DirecTV has gotten lots of actors to poke some fun at themselves over the years—notably Charlie Sheen in the Platoon spot. Now, it’s Rob Lowe’s turn to look hilariously foolish.
A pair of new ads from Grey New York outlandishly show what Lowe is like as a cable customer compared to what he’s like as a DirecTV customer. As a cable customer, he’s literally falling apart (in the first spot) or a complete pervert (in the second spot). As a DirecTV customer, thankfully, he is neither.
The message? You too can choose not to be a pervert with a combover and a lazy eye. Get DirecTV today! As a nice added bonus, these commercials—directed by Tom Kuntz of MJZ—end with the theme from St. Elmo’s Fire. He’s come a long way, baby.
As with any smartphone in 2014, there’s no more important feature than the camera. It’s what we use to take photos with our friends and families, how we remember what we ate and what our kids looked like way back when.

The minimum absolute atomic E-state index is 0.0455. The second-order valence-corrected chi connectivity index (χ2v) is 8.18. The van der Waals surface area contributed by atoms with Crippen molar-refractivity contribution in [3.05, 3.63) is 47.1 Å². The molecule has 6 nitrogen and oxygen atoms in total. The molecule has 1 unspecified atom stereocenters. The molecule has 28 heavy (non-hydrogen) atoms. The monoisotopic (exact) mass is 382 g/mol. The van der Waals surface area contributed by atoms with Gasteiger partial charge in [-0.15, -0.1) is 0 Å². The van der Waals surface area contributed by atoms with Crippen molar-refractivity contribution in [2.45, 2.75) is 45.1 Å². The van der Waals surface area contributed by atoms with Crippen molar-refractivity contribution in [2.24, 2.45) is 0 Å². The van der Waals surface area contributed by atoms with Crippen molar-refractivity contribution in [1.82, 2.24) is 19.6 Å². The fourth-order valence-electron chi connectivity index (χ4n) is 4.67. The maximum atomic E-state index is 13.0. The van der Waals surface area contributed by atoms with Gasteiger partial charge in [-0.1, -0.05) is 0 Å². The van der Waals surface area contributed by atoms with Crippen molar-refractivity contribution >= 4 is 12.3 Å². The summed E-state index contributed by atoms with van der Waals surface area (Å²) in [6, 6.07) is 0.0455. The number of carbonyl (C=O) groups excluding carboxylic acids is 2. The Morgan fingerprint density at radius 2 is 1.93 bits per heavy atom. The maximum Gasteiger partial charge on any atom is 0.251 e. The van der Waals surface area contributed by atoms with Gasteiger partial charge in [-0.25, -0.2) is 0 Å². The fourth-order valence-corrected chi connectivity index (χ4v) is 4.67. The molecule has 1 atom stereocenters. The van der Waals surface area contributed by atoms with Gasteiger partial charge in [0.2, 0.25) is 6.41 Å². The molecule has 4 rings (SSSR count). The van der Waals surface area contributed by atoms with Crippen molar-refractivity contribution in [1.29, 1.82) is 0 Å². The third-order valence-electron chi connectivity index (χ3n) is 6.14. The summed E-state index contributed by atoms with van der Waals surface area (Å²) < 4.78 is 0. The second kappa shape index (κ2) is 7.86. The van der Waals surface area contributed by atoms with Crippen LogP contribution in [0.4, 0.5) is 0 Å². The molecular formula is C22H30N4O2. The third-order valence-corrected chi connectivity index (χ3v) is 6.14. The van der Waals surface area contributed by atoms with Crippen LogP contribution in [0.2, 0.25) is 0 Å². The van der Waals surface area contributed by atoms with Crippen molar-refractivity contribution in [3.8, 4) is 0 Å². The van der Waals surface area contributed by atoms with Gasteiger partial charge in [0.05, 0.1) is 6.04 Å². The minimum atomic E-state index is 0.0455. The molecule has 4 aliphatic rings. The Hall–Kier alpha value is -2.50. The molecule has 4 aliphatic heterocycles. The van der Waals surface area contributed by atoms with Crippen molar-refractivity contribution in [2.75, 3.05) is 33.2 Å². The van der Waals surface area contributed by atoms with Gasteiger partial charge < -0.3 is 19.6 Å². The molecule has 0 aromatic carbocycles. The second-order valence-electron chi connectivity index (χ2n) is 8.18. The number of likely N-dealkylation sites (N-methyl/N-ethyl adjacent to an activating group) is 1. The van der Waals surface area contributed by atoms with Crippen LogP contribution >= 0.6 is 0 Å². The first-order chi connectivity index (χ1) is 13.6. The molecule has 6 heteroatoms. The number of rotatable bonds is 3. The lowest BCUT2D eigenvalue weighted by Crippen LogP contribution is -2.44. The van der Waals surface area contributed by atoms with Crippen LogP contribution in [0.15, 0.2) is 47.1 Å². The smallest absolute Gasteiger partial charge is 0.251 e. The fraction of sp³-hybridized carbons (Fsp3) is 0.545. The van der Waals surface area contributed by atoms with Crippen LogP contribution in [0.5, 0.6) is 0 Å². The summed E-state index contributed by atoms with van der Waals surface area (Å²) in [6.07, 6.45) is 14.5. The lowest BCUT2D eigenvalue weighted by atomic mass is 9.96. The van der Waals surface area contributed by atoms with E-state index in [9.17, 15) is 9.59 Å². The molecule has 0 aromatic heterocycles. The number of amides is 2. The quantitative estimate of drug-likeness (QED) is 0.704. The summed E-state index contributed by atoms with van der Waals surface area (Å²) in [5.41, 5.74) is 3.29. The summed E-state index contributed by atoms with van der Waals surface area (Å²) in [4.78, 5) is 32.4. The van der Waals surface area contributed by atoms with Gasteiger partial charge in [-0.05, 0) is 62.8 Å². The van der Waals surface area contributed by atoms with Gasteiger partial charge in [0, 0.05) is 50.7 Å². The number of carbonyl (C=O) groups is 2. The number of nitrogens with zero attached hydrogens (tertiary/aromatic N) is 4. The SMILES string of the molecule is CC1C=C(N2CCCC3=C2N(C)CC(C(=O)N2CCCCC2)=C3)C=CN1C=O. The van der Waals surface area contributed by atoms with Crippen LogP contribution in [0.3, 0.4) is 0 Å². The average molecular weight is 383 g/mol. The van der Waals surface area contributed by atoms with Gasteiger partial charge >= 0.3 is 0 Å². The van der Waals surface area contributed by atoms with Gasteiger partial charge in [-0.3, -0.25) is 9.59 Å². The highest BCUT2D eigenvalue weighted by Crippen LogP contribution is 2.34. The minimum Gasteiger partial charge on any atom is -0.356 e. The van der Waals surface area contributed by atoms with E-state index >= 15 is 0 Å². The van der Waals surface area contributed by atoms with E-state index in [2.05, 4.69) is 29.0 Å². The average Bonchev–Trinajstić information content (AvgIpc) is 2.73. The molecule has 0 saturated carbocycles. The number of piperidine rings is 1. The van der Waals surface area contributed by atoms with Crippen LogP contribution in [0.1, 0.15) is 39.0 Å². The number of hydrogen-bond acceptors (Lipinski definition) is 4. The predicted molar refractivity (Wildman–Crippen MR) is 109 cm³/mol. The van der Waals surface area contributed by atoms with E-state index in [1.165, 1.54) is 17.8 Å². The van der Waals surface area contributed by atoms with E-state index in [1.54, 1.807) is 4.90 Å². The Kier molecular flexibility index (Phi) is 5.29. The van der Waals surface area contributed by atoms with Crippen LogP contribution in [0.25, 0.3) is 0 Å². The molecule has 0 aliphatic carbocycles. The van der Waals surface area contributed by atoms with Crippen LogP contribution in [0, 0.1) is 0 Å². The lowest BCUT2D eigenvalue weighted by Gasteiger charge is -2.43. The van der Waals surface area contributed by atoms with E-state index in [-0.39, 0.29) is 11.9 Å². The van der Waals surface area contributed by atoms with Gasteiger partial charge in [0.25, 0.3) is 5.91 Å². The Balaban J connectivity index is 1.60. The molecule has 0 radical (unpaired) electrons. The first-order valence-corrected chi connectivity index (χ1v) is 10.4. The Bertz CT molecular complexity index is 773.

The camera has always been one of the iPhone’s most impressive features, and this year, Apple says it’s gotten a huge upgrade. The iPhone 6 and 6 Plus feature new sensors, better optics, new technologies that aid in stabilization and HDR, even slower slo-mo video, and much more. They’re meant to destroy your point-and-shoot, your camcorder, and maybe even your DSLR.
To see what the new devices can really do, travel photographer Austin Mann went to Iceland on a week-long photography adventure. He’s been shooting in some incredible places, in incredibly difficult conditions; he’s put both iPhone 6 and iPhone 6 Plus to their ultimate test.